collection building, colour, and pattern talk with
KHRISTIAN A. HOWELL
Why are collections important when it comes to selling or licensing your work? Great collections are good storytellers. Just as great store windows and displays help to set a mood at your favourite shops (think Anthropologie), collections pull the viewer in. The hope is the story will in turn pull the consumer into the overall story of the marriage between the artwork and the product the artwork adorns. If you can create a captivating story with your collections, it makes it that much easier for the buyers and merchandisers to see your work on their products. Buyers, merchandisers and art directors are always thinking “How can we make our product rise to the top of the heap?”, “How can we get through all the noise in the market?” A complete compelling story at the instinct level of colour and artwork is one of the key components of winning this never ending battle for consumer attention.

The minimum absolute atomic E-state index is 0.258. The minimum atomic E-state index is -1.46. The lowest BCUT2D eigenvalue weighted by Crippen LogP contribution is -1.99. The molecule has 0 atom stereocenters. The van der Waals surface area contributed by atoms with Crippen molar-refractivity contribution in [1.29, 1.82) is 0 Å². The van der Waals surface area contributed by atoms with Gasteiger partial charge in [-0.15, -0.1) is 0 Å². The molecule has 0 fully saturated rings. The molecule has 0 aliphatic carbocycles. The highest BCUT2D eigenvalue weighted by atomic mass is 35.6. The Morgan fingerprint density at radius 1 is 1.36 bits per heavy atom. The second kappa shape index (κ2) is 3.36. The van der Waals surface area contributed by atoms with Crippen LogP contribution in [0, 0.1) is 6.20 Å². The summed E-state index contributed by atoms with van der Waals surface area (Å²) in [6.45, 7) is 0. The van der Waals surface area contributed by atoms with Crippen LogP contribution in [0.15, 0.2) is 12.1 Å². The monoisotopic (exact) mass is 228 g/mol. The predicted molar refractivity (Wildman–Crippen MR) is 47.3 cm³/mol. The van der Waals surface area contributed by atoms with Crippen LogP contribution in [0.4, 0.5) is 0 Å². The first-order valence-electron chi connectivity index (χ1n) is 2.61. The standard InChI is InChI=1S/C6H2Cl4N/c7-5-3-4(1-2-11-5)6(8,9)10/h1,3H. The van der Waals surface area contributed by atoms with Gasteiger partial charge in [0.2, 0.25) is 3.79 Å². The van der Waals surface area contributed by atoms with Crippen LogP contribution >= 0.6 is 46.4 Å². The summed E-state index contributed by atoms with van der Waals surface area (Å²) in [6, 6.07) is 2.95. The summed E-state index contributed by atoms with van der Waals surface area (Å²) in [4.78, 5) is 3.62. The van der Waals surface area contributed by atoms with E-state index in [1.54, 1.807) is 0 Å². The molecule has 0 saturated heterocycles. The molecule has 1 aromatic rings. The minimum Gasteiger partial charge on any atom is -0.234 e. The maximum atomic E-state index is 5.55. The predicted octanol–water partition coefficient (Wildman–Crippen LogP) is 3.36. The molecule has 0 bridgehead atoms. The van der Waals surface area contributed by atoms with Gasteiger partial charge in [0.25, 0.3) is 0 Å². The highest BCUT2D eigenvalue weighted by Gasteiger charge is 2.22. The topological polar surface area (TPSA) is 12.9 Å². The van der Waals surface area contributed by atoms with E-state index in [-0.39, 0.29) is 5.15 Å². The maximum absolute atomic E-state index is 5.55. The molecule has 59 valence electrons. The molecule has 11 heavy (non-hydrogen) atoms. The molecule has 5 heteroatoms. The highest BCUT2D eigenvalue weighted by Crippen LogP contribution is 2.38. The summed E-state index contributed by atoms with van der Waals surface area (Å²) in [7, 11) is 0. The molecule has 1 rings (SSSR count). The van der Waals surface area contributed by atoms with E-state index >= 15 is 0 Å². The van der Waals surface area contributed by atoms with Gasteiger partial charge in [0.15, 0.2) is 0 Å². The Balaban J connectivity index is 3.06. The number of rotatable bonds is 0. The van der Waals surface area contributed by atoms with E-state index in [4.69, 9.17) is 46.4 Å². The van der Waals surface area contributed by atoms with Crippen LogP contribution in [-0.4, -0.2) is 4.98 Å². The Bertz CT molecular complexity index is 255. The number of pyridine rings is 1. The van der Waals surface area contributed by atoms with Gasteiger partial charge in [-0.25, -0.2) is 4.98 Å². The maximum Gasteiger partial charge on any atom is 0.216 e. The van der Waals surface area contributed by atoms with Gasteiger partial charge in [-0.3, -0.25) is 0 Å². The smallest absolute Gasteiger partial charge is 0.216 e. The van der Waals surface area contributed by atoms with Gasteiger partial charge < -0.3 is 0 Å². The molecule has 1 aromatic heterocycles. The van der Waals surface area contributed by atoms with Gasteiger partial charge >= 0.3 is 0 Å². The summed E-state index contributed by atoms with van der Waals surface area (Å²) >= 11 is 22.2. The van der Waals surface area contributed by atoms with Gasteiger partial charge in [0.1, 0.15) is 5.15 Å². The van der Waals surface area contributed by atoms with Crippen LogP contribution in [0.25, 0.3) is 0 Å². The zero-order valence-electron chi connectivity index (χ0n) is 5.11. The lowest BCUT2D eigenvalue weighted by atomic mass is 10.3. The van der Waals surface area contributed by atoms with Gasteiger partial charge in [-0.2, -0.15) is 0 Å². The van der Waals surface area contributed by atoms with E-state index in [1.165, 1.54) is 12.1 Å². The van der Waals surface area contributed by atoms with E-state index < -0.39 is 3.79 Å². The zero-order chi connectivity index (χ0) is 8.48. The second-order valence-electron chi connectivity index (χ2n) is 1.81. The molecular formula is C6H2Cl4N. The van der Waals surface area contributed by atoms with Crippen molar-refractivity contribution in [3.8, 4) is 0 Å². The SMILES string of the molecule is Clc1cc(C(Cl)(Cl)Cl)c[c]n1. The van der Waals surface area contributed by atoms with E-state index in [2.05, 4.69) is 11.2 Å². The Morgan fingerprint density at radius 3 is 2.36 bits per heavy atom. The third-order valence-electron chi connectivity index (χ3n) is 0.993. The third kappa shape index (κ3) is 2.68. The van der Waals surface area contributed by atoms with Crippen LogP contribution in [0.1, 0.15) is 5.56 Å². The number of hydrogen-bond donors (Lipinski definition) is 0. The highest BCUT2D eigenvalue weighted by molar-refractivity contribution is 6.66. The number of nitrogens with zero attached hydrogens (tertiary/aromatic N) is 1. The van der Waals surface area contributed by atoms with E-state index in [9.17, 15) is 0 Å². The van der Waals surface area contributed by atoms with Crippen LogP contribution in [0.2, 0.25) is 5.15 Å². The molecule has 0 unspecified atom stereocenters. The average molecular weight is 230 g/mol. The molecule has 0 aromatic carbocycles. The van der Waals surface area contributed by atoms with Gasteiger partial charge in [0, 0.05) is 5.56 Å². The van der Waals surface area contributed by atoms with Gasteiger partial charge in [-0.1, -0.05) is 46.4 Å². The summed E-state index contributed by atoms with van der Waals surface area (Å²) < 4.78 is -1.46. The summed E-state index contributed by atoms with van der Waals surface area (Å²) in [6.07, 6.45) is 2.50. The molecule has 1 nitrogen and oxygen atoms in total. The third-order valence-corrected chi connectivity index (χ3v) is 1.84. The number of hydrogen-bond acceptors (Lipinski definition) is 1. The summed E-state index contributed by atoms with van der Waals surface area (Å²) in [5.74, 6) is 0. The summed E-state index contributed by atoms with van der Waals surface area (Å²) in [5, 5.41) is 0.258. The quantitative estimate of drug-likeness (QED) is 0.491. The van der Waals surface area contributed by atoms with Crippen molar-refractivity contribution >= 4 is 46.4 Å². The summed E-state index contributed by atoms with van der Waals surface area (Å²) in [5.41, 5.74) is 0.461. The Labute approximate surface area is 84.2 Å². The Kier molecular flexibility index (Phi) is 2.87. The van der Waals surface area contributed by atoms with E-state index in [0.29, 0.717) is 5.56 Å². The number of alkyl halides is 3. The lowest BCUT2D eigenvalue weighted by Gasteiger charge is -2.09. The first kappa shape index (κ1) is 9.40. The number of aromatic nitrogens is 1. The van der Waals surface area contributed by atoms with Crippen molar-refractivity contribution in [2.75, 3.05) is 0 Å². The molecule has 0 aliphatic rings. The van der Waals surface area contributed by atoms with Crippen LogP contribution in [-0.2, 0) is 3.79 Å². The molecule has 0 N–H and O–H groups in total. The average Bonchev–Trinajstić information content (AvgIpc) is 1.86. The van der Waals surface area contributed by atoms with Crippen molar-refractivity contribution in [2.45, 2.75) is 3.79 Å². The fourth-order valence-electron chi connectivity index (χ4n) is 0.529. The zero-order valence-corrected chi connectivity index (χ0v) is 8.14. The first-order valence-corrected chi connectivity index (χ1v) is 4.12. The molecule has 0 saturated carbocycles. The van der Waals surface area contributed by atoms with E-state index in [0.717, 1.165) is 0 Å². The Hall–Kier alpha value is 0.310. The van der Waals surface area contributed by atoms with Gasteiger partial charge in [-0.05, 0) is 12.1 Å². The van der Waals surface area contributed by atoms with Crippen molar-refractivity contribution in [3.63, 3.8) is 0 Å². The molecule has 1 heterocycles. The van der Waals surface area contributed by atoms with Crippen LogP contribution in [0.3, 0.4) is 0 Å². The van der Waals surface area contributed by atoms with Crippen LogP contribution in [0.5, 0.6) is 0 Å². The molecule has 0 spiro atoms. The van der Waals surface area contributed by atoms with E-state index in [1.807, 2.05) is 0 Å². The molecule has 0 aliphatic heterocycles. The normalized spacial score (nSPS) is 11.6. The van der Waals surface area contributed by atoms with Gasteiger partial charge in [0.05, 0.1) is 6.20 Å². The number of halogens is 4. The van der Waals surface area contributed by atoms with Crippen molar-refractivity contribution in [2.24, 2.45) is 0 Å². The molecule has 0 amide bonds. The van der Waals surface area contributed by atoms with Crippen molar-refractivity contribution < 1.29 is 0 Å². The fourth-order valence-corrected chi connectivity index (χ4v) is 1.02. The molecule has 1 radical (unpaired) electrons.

What makes a great pattern collection? There are many things that make for a great pattern collection, and every designer has their own opinion on this. There are many categories that need a variety of styles, and there are many ways of bringing a pattern collection together. That being said, for the kinds of categories and markets I enjoy working with, here’s my take: I think great pattern collections have a central idea. Of course the colour story binds the pieces together, but a great collection does not have to be matchy matchy. Think of some of your favourite style icons. Most of them don’t wear pieces that are perfectly matched. Instead the pieces just seem to go together in a really effortless way. You may find yourself saying, “Wow, I would never think those two items would go together, but it just works”. That is the intrigue I love about great pattern collections. They make you think and explore, and push your idea of what a collection really means. How do you go about building one? EVERYTHING starts with colour for me. I’ve spoken with other artists who will draw away in black and white and then colour later. My